Welcome to another exciting edition of The Lawbringer, where your questions about the esoteric topics revolving around WoW and MMOs potentially get answered, usually if the question is compelling. You know the drill -- ask a question, and maybe I can hash it out or at least point you in the right direction to get things under control.
Mailbags are fun, and updates are even more fun. This week, we have a couple of questions from the mailbag and an update to the situation with Rogers Communications up in Canada. Remember back a few months ago, when the Canadian Radio-television Telecommunications Commission demanded that Rogers find a way to stop the admitted throttling of World of Warcraft data because it appeared to be peer-to-peer traffic? Well, the Canadian government wants a plan by Tuesday. More on that in a bit. Questions first, yes?
Our first question is a common one, coming from reader Kristina, asking about the legality of selling items based on or related to World of Warcraft in Etsy stores:
Question for the Lawbringer. I remember the first time I found WoW paraphernalia in etsy; I was so excited. Horde earrings, hearthstone charms, amigurumi characters, it's all on there. I've always been curious about the actual legality of selling these things on etsy, and have considered putting my own craftiness to use. Are there any issues with selling WoW related crafts on websites like Etsy?
Thanks for the email, Kristina. There are issues with selling World of Warcraft stuff on Etsy, mostly associated with products that use in-game art or Blizzard assets for profit. The big issue, really, is that you could be taking Blizzard's property and using it without the proper license, earning money from the unauthorized use of its property. There are many factors to consider, but the two biggest ones are if you are making a profit from the sale of goods and whether Blizzard cares enough to ask you to stop doing what you're doing.
The Horde symbol fashioned into earrings is probably not going to be as big of an issue as, say, coasters with official art on them that Blizzard made for the game boxes. A hearthstone charm is probably going to be less of a concern than (and I had to look up what they were) amigurumi stuffed figures. It's all a matter of scale, whether you're potentially cutting into the business of what Blizzard is selling, and whether or not you garner enough attention as to be the target of a cease and desist.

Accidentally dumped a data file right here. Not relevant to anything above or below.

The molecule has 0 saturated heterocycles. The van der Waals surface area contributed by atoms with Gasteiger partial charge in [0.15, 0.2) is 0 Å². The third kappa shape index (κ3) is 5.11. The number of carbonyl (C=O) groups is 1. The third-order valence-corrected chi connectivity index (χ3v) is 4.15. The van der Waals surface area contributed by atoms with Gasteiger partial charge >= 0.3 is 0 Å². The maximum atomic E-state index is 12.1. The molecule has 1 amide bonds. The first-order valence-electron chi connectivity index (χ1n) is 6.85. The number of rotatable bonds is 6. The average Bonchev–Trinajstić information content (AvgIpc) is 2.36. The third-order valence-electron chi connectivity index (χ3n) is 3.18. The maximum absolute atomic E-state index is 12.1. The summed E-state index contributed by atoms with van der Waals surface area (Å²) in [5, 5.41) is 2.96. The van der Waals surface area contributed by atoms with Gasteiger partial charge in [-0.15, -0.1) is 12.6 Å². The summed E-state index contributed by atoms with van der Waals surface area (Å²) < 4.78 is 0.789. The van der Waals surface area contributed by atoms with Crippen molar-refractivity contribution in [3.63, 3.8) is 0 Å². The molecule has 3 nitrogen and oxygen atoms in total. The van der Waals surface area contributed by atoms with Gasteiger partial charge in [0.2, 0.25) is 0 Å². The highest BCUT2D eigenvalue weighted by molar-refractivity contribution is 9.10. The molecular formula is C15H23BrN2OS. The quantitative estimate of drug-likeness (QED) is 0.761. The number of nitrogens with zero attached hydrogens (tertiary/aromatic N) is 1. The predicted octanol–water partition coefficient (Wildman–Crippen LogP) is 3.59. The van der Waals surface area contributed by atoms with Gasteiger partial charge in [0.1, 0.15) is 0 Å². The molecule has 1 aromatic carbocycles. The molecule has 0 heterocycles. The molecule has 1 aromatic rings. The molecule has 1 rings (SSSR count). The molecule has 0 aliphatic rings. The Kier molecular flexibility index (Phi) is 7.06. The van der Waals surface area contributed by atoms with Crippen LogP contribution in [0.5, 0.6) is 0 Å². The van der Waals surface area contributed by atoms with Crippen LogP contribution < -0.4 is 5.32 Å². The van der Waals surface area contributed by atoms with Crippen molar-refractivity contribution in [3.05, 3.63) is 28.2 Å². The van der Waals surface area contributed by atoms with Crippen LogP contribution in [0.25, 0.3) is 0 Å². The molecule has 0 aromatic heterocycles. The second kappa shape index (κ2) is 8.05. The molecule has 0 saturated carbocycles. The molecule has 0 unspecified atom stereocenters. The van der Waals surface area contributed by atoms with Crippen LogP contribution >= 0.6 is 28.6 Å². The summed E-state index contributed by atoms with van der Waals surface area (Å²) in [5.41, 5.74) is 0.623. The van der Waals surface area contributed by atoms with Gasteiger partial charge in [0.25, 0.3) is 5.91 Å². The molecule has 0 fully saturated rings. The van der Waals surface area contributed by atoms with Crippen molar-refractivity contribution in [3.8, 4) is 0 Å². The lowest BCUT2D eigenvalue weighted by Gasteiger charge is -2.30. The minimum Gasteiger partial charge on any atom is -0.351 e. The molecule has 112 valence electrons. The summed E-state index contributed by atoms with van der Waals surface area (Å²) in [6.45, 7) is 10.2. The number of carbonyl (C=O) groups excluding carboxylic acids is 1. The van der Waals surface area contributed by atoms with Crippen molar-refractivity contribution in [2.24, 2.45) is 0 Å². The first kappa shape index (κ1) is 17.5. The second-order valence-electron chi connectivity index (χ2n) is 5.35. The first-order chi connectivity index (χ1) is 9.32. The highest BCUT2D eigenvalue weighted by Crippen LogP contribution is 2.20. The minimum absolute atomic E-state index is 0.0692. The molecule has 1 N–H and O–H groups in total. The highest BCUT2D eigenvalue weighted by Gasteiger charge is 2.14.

The Horde symbol, the appearance of a hearthstone, and other "likeness" crafts are in a weird area. On one hand, it's all art that Blizzard has made for its game and that it owns. On the other hand, the Horde symbol is a fairly simple design. There are tons of variants of the Horde symbol and other symbols in popular fiction, mythology, and more that very closely resemble the symbol. It might just be one of those times when the symbol is too broad. However, an Etsy shirt with Thrall on it is going to raise eyebrows, because he is a protected character owned by Blizzard.
My advice, if you're going to sell on Etsy, is to keep it simple and keep it small. At any point, you can be asked to remove what you're selling, but you're not going to get sued or brought to court over it. Blizzard will just ask you to stop. If you have any questions about specific items, shoot Blizzard an email about it and see what they say. It can't hurt, can it? The takeaway from this question and answer should be that inspired-by items are not necessarily going to get you in trouble, but full-on replications or using too-similar or copyrighted characters will most likely get you in trouble.
Our next email question comes from Morusa, who asks whether or not addons themselves violate the World of Warcraft Terms of Service that we agree to every time we log on and connect to the game.
I was reading through the terms and conditions when they changed today (I'm not usually sad enough to do this!) and I noticed 3 conditions that seem to conflict with the use of addons, was just wondering what you thought about these?